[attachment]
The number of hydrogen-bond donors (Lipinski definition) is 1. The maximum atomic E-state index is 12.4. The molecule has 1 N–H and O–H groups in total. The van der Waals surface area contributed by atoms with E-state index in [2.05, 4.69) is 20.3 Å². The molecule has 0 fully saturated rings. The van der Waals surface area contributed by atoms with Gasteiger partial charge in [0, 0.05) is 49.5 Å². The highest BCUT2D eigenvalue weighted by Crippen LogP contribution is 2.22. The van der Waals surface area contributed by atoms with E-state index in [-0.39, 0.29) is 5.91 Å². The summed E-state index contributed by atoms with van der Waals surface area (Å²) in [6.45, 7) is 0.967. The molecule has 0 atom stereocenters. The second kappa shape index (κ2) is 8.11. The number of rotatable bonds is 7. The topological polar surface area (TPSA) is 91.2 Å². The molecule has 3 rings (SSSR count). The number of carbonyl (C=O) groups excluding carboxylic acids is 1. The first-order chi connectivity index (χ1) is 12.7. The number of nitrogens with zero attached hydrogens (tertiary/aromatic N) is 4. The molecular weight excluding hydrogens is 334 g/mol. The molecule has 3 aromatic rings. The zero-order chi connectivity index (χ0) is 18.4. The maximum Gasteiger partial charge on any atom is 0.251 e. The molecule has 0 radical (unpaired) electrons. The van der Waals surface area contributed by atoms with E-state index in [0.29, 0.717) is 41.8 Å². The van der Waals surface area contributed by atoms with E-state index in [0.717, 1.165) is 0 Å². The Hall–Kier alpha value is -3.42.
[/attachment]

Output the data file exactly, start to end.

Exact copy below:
The number of hydrogen-bond donors (Lipinski definition) is 1. The maximum atomic E-state index is 12.4. The molecule has 1 N–H and O–H groups in total. The van der Waals surface area contributed by atoms with E-state index in [2.05, 4.69) is 20.3 Å². The molecule has 0 fully saturated rings. The van der Waals surface area contributed by atoms with Gasteiger partial charge in [0, 0.05) is 49.5 Å². The highest BCUT2D eigenvalue weighted by Crippen LogP contribution is 2.22. The van der Waals surface area contributed by atoms with E-state index in [-0.39, 0.29) is 5.91 Å². The summed E-state index contributed by atoms with van der Waals surface area (Å²) in [6.45, 7) is 0.967. The molecule has 0 atom stereocenters. The second kappa shape index (κ2) is 8.11. The number of rotatable bonds is 7. The topological polar surface area (TPSA) is 91.2 Å². The molecule has 3 rings (SSSR count). The number of carbonyl (C=O) groups excluding carboxylic acids is 1. The first-order chi connectivity index (χ1) is 12.7. The number of nitrogens with zero attached hydrogens (tertiary/aromatic N) is 4. The molecular weight excluding hydrogens is 334 g/mol. The molecule has 3 aromatic rings. The zero-order chi connectivity index (χ0) is 18.4. The maximum Gasteiger partial charge on any atom is 0.251 e. The molecule has 0 radical (unpaired) electrons. The van der Waals surface area contributed by atoms with E-state index in [0.29, 0.717) is 41.8 Å². The van der Waals surface area contributed by atoms with E-state index in [0.717, 1.165) is 0 Å². The Hall–Kier alpha value is -3.42.